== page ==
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Abstract

In Distributed Temperature Sensing (DTS), inexpensive telecommunications fibre-optic cable is used as a thermal sensor. Its capacity to produce accurate (<0.1K) measurements of temperature at high resolution (1-2m) over long cables (up to 10km in length) has made DTS an increasingly popular tool in environmental monitoring. It has been used in a wide variety of applications including monitoring lake temperatures, estimating seepage in polders and measuring flow into streams. Recently, techniques have been developed to measure soil moisture by ploughing one to four of these cables into the soil and monitoring temperature dynamics. Temperature changes can be due to the diurnal radiation cycle (‘passive SoilDTS’) or due to a heat pulse transmitted from the metal housing of one of the cables (‘active SoilDTS’). Soil moisture influences heat transport in the soil through its impact on soil thermal properties, and so changes in temperature can be related to changes in soil moisture content. SoilDTS offers an innovative way to characterize and monitor the water and energy balances in the shallow subsurface at meter to kilometre scale. Applications range from large scale soil moisture monitoring for satellite calibration and validation to small scale applications in urban areas.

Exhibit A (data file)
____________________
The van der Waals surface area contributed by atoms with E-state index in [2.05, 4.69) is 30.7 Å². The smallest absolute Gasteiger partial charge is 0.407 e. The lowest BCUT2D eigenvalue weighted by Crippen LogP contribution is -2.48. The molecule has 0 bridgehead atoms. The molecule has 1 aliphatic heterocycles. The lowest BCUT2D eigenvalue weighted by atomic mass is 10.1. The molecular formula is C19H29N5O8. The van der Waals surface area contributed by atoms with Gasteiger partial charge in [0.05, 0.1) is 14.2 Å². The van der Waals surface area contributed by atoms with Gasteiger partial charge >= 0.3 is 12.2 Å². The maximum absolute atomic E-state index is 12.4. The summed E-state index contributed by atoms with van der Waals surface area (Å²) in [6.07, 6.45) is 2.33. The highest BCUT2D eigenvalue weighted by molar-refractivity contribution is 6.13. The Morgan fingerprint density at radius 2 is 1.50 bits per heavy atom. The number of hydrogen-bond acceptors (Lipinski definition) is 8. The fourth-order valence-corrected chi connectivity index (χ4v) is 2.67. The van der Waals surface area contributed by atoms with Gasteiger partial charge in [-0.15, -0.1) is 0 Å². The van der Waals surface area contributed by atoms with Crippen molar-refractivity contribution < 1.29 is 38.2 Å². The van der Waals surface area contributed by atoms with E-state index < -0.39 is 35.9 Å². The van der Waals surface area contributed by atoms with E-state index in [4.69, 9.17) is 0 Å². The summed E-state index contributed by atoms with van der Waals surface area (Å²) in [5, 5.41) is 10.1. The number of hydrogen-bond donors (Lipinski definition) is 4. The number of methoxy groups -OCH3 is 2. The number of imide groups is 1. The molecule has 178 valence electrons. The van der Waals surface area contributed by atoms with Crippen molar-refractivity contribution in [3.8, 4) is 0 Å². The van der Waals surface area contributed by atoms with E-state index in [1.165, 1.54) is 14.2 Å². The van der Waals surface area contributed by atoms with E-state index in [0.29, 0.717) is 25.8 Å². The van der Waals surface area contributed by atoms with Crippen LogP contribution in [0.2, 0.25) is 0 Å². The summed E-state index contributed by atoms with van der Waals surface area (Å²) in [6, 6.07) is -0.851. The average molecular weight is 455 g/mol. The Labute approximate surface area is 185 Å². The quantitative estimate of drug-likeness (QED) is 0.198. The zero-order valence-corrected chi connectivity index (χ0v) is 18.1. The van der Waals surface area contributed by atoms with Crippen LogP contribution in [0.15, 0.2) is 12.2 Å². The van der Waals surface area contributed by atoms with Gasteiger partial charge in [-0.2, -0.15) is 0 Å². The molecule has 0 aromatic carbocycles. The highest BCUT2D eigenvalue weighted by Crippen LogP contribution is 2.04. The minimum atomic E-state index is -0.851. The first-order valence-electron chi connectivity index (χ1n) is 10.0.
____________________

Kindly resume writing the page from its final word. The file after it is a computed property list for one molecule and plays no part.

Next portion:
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/content/papers/10.3997/2214-4609-pdb.150.E02
2010-01-20
2021-01-22
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http://instance.metastore.ingenta.com/content/papers/10.3997/2214-4609-pdb.150.E02
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